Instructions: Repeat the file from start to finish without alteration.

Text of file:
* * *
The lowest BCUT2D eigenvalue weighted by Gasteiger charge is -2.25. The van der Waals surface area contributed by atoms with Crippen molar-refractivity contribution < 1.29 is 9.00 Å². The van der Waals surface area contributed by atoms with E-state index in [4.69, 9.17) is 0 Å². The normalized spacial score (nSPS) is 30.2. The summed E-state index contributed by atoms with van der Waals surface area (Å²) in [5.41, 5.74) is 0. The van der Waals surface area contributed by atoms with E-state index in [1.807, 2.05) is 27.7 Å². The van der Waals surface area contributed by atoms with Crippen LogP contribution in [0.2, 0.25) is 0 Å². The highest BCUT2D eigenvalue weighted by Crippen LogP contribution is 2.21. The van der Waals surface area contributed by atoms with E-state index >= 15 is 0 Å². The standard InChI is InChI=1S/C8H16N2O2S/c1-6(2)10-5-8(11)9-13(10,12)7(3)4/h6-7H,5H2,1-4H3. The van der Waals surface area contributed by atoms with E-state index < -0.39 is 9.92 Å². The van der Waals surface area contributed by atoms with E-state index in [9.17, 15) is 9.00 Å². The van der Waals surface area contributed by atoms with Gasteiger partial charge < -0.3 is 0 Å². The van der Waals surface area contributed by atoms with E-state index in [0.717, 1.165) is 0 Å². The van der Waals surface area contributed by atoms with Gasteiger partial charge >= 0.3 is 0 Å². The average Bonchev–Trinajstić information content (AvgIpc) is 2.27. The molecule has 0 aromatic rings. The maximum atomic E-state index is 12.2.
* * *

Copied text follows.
The lowest BCUT2D eigenvalue weighted by Gasteiger charge is -2.25. The van der Waals surface area contributed by atoms with Crippen molar-refractivity contribution < 1.29 is 9.00 Å². The van der Waals surface area contributed by atoms with E-state index in [4.69, 9.17) is 0 Å². The normalized spacial score (nSPS) is 30.2. The summed E-state index contributed by atoms with van der Waals surface area (Å²) in [5.41, 5.74) is 0. The van der Waals surface area contributed by atoms with E-state index in [1.807, 2.05) is 27.7 Å². The van der Waals surface area contributed by atoms with Crippen LogP contribution in [0.2, 0.25) is 0 Å². The highest BCUT2D eigenvalue weighted by Crippen LogP contribution is 2.21. The van der Waals surface area contributed by atoms with E-state index >= 15 is 0 Å². The standard InChI is InChI=1S/C8H16N2O2S/c1-6(2)10-5-8(11)9-13(10,12)7(3)4/h6-7H,5H2,1-4H3. The van der Waals surface area contributed by atoms with E-state index < -0.39 is 9.92 Å². The van der Waals surface area contributed by atoms with E-state index in [9.17, 15) is 9.00 Å². The van der Waals surface area contributed by atoms with Gasteiger partial charge < -0.3 is 0 Å². The van der Waals surface area contributed by atoms with E-state index in [0.717, 1.165) is 0 Å². The van der Waals surface area contributed by atoms with Gasteiger partial charge >= 0.3 is 0 Å². The average Bonchev–Trinajstić information content (AvgIpc) is 2.27. The molecule has 0 aromatic rings. The maximum atomic E-state index is 12.2.